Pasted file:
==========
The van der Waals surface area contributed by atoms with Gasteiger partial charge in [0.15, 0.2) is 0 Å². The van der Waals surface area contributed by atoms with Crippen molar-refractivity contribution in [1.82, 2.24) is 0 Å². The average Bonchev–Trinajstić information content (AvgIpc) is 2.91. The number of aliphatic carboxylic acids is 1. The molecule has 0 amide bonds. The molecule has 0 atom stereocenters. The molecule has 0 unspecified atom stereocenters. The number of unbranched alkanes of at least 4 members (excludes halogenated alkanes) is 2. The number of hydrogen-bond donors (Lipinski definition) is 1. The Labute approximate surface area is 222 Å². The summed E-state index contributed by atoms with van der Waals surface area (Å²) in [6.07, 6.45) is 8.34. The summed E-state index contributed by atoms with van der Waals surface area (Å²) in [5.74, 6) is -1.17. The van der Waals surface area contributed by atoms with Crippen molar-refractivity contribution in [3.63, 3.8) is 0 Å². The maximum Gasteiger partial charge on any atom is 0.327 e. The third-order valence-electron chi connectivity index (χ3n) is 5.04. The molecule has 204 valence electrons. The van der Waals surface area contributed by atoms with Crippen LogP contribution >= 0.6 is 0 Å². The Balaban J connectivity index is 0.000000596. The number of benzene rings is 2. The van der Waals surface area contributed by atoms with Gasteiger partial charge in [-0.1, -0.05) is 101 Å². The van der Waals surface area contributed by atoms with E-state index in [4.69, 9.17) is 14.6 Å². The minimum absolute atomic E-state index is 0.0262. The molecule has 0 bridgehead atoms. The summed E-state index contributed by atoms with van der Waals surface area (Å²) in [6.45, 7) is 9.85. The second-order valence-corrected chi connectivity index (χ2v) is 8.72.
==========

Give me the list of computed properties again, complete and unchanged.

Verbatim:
The van der Waals surface area contributed by atoms with Gasteiger partial charge in [0.15, 0.2) is 0 Å². The van der Waals surface area contributed by atoms with Crippen molar-refractivity contribution in [1.82, 2.24) is 0 Å². The average Bonchev–Trinajstić information content (AvgIpc) is 2.91. The number of aliphatic carboxylic acids is 1. The molecule has 0 amide bonds. The molecule has 0 atom stereocenters. The molecule has 0 unspecified atom stereocenters. The number of unbranched alkanes of at least 4 members (excludes halogenated alkanes) is 2. The number of hydrogen-bond donors (Lipinski definition) is 1. The Labute approximate surface area is 222 Å². The summed E-state index contributed by atoms with van der Waals surface area (Å²) in [6.07, 6.45) is 8.34. The summed E-state index contributed by atoms with van der Waals surface area (Å²) in [5.74, 6) is -1.17. The van der Waals surface area contributed by atoms with Crippen molar-refractivity contribution in [3.63, 3.8) is 0 Å². The maximum Gasteiger partial charge on any atom is 0.327 e. The third-order valence-electron chi connectivity index (χ3n) is 5.04. The molecule has 204 valence electrons. The van der Waals surface area contributed by atoms with Crippen LogP contribution >= 0.6 is 0 Å². The Balaban J connectivity index is 0.000000596. The number of benzene rings is 2. The van der Waals surface area contributed by atoms with Gasteiger partial charge in [-0.1, -0.05) is 101 Å². The van der Waals surface area contributed by atoms with E-state index in [4.69, 9.17) is 14.6 Å². The minimum absolute atomic E-state index is 0.0262. The molecule has 0 bridgehead atoms. The summed E-state index contributed by atoms with van der Waals surface area (Å²) in [6.45, 7) is 9.85. The second-order valence-corrected chi connectivity index (χ2v) is 8.72.